Last month, in a slim 5-4 majority, the Supreme Court handed down a decision that is an essential FYI for anyone at risk of driving drunk, carrying drugs or sometimes just being in the wrong place at the wrong time. Unfortunately, the ruling was not widely publicized because other, historic Court decisions about gay rights and voting rights grabbed all the media attention.
The Court was considering whether the Fifth Amendment right to silence applied not only to trials and police interrogations after arrests but also before a suspect is arrested and given Miranda warnings.
As anyone who has ever watched Law and Order knows, Miranda rights advise a suspect that “anything [he] says can and will be used against [him] in court.” On TV that is typically the cue for the character to call for his lawyer. In real life, however, many of us are not so calm under pressure.
The case—Salinas v. Texas—dated back to 1985, when Genovevo Salinas, the prime suspect in a double murder investigation, had agreed to go down to the station house to surrender his shotgun and “clear things up.” Because he was not technically "in custody," he was not read his Miranda rights.
After volunteering answers to questions for an hour, Salinas fell silent when prodded by a specific question about his gun's shell casing. Prosecutors used Salinas’s “uncomfortable silence”—during which he “bit his lip and shuffled his feet,” according to the police report—as an admission of guilt. Salinas was soon found guilty in court. Salinas appealed his conviction, claiming that his silence should have been understood to include invoking the Fifth.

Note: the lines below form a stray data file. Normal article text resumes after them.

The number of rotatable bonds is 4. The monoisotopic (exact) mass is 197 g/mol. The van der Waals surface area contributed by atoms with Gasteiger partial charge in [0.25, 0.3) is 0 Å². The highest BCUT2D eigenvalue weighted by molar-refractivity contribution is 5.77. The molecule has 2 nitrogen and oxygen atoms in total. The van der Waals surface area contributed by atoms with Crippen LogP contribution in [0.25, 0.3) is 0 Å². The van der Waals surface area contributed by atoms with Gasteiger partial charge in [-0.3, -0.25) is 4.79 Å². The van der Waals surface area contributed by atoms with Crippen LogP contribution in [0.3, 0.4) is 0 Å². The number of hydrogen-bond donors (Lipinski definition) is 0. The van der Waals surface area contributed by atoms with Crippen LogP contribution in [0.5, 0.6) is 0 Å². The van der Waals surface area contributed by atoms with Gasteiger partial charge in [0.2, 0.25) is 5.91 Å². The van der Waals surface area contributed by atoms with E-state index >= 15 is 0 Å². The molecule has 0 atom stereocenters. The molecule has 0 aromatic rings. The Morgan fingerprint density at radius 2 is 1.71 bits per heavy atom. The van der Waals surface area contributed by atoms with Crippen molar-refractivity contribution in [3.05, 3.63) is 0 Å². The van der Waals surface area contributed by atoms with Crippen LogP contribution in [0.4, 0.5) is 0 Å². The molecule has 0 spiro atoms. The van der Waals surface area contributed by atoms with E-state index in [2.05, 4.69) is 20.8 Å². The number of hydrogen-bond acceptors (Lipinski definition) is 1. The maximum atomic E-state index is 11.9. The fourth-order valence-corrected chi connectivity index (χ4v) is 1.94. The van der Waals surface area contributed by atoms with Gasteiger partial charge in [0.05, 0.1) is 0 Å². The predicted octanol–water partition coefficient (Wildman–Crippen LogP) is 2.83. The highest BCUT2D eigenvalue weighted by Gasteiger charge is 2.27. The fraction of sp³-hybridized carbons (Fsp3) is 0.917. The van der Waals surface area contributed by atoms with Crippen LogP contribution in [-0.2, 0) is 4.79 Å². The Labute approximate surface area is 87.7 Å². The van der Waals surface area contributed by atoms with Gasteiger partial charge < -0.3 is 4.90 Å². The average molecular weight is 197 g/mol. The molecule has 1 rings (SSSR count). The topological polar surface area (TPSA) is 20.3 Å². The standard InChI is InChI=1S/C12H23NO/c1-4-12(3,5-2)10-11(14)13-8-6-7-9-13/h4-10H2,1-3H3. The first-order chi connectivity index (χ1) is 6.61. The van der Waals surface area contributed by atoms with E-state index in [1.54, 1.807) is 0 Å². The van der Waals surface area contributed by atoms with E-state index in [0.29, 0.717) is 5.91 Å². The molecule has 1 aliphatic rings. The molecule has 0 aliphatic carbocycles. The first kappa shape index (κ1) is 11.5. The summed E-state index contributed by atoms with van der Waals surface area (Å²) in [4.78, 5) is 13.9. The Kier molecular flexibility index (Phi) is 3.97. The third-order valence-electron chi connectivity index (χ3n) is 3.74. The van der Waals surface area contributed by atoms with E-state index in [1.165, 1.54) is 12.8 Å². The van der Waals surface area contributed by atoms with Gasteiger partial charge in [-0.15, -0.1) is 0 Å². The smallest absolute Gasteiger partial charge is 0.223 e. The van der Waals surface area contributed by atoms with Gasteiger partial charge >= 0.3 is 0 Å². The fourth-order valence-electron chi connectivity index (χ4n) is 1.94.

In its decision, the Court ruled that remaining silent before arrest is an admission of guilt—or, at least, can be used as such at the trial. In a nutshell, Salinas had to expressly invoke his Fifth Amendment right to silence in order to benefit from it: “So long as police do not deprive a witness of the ability to voluntarily invoke the privilege, there is no Fifth Amendment violation,” the majority read in part. “[The Fifth Amendment] does not establish an unqualified ‘right to remain silent’”—it only protects a suspect from being compelled to testify against himself in court.